Aside from the three main categories of compression, torsion and tension springs, there are a whole host of other springs, such as clock springs, disc springs and die springs that perform vital tasks.
Clock springs take their name from their most common usage, as a component in clocks and watches. Not to be confused with the similarly named clocksprings – used in driving – a clock spring is predominantly made of stainless steel, though here at European Springs we are happy to make them to personal specification.
The spring acts as a torsion spring, though instead of the traditional pressure under which the spring is placed, it rotates in a circular motion, revolving around the axis of an object, thus pushing the imparted impulse onto another object via the outer rotating edge of the spring. As such, clock springs are made of flat wire, as opposed to round wire, for greater surface contact with the pushed object, providing maximum distribution of force.
Take a look at our short video of how we design clock springs:Disc springs are also known as a Belleville washer and have been used for over 150 years. Their conical shape affords them an increased resilience over other types of spring. As such, either operating alone or stacked with other disc springs, they can handle incredibly large loads with greater ease than other spring types.
The versatility of the disc spring means that there is a near-unlimited amount of stacking combinations available. You will most commonly find disc springs in the clutch and braking systems of automobiles.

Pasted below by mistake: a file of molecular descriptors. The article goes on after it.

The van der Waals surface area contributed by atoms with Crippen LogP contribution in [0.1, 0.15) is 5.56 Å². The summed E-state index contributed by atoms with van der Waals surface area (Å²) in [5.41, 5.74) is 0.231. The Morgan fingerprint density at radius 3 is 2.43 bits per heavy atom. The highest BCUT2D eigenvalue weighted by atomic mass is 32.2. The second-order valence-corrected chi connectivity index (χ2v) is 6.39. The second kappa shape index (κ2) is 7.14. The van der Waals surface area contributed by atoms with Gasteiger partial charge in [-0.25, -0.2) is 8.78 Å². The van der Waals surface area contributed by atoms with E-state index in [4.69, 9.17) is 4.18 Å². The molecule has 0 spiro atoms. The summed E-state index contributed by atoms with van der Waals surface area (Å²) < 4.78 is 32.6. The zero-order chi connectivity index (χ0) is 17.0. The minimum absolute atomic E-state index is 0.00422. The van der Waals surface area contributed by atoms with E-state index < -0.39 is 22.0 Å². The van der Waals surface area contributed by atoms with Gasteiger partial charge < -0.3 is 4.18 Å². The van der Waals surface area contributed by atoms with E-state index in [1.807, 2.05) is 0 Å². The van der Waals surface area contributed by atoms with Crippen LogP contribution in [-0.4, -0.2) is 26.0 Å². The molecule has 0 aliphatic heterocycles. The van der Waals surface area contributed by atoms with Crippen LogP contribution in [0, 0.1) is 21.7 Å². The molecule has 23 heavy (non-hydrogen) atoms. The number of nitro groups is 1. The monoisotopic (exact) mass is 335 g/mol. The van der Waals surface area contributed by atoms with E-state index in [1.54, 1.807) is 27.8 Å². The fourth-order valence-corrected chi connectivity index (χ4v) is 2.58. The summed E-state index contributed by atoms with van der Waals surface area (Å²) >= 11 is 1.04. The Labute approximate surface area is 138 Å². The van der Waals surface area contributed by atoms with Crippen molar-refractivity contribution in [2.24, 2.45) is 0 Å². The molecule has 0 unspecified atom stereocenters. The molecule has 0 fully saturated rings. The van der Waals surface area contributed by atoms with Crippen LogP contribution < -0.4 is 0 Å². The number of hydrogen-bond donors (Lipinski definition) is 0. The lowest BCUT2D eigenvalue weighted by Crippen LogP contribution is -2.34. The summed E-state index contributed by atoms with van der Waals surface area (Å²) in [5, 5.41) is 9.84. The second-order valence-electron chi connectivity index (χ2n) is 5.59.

Take a look at how we manufacture disc springs:Die springs are a hyper-concentrated version of compression springs, with the main difference being that they are made from rectangular and not circular wire. On average, a die spring can take roughly 30% more force than a regular compression spring and can be engineered to give predetermined physical force at dedicated compressions.
The main purpose behind die springs is to take the weight of something that may become heavier over time – for example, perforated or absorbent material. As such, die springs are often used in press tools, moulds and die-casting, as repeated pressure is applied to exert a force. We can provide die springs with both open and closed ends, as well as colour coding according to strength.
As experienced spring manufacturers, we can help in designing the ideal spring for your construction project. If you would like to find out more information about our springs, or for further information on our other products, get in touch with us today by calling 0208 663 1800 or emailing firstname.lastname@example.org. Our friendly team of experts are happy to help.